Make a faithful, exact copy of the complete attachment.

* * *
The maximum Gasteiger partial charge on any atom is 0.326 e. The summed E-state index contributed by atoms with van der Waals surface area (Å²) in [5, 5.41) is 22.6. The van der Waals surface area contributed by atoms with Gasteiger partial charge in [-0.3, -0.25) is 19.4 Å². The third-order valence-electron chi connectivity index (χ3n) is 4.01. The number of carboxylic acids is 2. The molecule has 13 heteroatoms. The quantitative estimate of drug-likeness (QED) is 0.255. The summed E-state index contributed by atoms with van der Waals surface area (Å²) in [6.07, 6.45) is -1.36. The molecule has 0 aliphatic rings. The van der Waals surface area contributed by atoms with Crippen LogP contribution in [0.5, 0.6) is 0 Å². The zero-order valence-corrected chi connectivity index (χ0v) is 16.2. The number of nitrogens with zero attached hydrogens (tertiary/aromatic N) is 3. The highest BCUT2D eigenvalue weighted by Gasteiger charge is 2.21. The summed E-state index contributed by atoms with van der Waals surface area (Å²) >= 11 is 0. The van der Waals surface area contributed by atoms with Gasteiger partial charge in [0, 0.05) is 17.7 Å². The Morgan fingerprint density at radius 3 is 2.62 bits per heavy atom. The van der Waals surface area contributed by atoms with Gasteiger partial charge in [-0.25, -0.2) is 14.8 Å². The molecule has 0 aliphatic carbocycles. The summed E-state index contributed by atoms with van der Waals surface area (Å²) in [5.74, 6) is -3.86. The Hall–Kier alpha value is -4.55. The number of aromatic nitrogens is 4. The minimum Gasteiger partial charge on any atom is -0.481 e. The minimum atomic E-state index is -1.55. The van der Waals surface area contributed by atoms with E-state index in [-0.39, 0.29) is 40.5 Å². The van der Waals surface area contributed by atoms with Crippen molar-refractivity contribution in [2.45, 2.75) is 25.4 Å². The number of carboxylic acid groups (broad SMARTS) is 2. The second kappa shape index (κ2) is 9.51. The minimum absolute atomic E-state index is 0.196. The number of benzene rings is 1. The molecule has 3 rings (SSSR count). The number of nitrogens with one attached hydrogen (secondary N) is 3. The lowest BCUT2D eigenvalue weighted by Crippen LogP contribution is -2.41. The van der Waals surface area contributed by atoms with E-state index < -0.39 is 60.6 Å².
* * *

The maximum Gasteiger partial charge on any atom is 0.326 e. The summed E-state index contributed by atoms with van der Waals surface area (Å²) in [5, 5.41) is 22.6. The van der Waals surface area contributed by atoms with Gasteiger partial charge in [-0.3, -0.25) is 19.4 Å². The third-order valence-electron chi connectivity index (χ3n) is 4.01. The number of carboxylic acids is 2. The molecule has 13 heteroatoms. The quantitative estimate of drug-likeness (QED) is 0.255. The summed E-state index contributed by atoms with van der Waals surface area (Å²) in [6.07, 6.45) is -1.36. The molecule has 0 aliphatic rings. The van der Waals surface area contributed by atoms with Crippen LogP contribution in [0.5, 0.6) is 0 Å². The zero-order valence-corrected chi connectivity index (χ0v) is 16.2. The number of nitrogens with zero attached hydrogens (tertiary/aromatic N) is 3. The highest BCUT2D eigenvalue weighted by Gasteiger charge is 2.21. The summed E-state index contributed by atoms with van der Waals surface area (Å²) >= 11 is 0. The van der Waals surface area contributed by atoms with Gasteiger partial charge in [0, 0.05) is 17.7 Å². The Morgan fingerprint density at radius 3 is 2.62 bits per heavy atom. The van der Waals surface area contributed by atoms with Gasteiger partial charge in [-0.25, -0.2) is 14.8 Å². The molecule has 0 aliphatic carbocycles. The summed E-state index contributed by atoms with van der Waals surface area (Å²) in [5.74, 6) is -3.86. The Hall–Kier alpha value is -4.55. The number of aromatic nitrogens is 4. The minimum Gasteiger partial charge on any atom is -0.481 e. The minimum atomic E-state index is -1.55. The van der Waals surface area contributed by atoms with E-state index in [-0.39, 0.29) is 40.5 Å². The van der Waals surface area contributed by atoms with Crippen molar-refractivity contribution in [2.45, 2.75) is 25.4 Å². The number of carboxylic acid groups (broad SMARTS) is 2. The second kappa shape index (κ2) is 9.51. The minimum absolute atomic E-state index is 0.196. The number of benzene rings is 1. The molecule has 3 rings (SSSR count). The number of nitrogens with one attached hydrogen (secondary N) is 3. The lowest BCUT2D eigenvalue weighted by Crippen LogP contribution is -2.41. The van der Waals surface area contributed by atoms with E-state index < -0.39 is 60.6 Å².